- Posted by Johanna on July 25, 2010 at 6:25 am
- Category: Graphic Novel Reviews
- CREDITS: written by Susan Kim and Laurence Klavan; art by Faith Erin Hicks
- PUBLISHER: First Second; $16.99 US
I was curious about this summer camp mystery for two reasons: as a former kid genius, I loved the idea of a story set among smart kids, and I very much enjoy the work of artist Faith Erin Hicks (Zombies Calling, The War at Ellsmere). The second, at least, was not disappointing.
Perhaps I’d created the wrong impression in my head about this story, but I was let down. The “creating prodigies” aspect of this particular camp was downplayed and ultimately unnecessary to the story — the kids could have been brainwashed for any number of reasons and the story would work the same way. The smarts are only on view when needed as a plot device. Also, I’d seen this particular idea before as an episode of Doctor Who, the one where Anthony Head guest-starred.
There’s something wrong at Camp Fielding. Campers seem to be vomiting up feathers and collapsing. Since Jenna doesn’t achieve enough to satisfy her parents, and Lucas is turning into a baby criminal, their respective parents jump at the chance to send their kids to the camp regardless of the conditions.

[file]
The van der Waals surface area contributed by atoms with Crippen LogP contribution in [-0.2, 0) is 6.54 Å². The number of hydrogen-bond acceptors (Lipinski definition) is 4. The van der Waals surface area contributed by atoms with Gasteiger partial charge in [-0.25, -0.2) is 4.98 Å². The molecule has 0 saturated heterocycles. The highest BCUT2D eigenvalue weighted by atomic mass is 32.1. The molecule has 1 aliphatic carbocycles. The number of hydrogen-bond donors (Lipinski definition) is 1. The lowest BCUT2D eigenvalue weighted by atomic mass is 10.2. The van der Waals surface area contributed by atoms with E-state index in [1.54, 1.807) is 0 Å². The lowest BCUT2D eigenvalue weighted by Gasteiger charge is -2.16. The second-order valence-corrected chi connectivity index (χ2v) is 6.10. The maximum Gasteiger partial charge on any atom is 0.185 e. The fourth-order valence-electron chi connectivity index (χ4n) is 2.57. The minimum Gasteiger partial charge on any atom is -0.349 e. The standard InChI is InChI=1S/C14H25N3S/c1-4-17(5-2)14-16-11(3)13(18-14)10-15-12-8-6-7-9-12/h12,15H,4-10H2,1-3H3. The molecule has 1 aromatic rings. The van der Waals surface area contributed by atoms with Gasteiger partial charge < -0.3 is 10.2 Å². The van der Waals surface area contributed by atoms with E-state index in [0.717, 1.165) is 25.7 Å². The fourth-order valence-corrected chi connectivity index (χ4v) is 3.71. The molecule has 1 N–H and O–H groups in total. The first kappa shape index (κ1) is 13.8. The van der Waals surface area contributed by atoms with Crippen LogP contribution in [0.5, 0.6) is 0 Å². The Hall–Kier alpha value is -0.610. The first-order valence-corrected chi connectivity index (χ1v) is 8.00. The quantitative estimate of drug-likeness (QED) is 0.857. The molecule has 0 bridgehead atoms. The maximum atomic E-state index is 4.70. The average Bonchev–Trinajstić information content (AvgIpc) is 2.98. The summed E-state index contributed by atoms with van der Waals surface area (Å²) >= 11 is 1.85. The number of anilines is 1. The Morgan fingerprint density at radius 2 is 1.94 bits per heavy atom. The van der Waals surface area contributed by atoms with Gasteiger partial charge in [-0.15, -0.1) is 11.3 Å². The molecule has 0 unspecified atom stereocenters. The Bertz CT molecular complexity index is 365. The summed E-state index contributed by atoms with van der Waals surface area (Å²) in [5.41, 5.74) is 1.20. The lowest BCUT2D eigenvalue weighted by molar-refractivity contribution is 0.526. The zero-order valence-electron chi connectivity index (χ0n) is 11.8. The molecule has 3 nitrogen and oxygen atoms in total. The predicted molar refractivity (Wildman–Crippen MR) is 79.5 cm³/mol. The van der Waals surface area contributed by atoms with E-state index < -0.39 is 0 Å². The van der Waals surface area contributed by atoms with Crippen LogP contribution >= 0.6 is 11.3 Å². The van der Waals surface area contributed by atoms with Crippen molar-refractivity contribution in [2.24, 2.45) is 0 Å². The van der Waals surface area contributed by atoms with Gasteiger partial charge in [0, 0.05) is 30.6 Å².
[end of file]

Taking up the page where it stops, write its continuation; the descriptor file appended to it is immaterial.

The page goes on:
The best part of the book is the natural way Jenna and Lucas’ antipathy turns to grudging friendship and then more. (Be warned: in this story, love actually does save the day.) The worst part is the cartoonish threat. I found a similar story in the kids’ comic Lunch Lady and the Summer Camp Shakedown more plausible. (This is also a kids’ comic, but that one skews much younger.)
Here, it’s obvious early on that something horrific is going on, and I found myself wishing they’d get to it faster. There’s too much time spent on obvious points and characters that go nowhere — bitchy girl, bully boy — while not explaining bits I was curious about, like just how much the counselors knew and why they went along with poisoning the kids. The more realistic moments — as when Jenna gets her first period while away — are the best part of the book, but they seem to be there in spite of the plot, not to support it. There’s an overall lack of cohesion, leaving me wanting more of the pieces that had nothing to do with the story while not particularly enjoying the predictable main plot.
Stories about summer camp have been popular for years in comics, perhaps to distract kids being sent off or to show those at home what they’re not missing. This is definitely one of the latter, an erratically paced suspense plot that will convince anyone that camp is a bad idea, especially given the way the parents are shown to care more about test scores than their kids. Then again, kids who are miserable and homesick might appreciate seeing a story about how much worse it could be.
I did like the clever way the book’s front flap, which usually contains sell copy, was mostly pictures selected from inside. (You can see what I mean here.) That’s the kind of “about this book” more graphic novels should use. (The publisher provided a review copy.)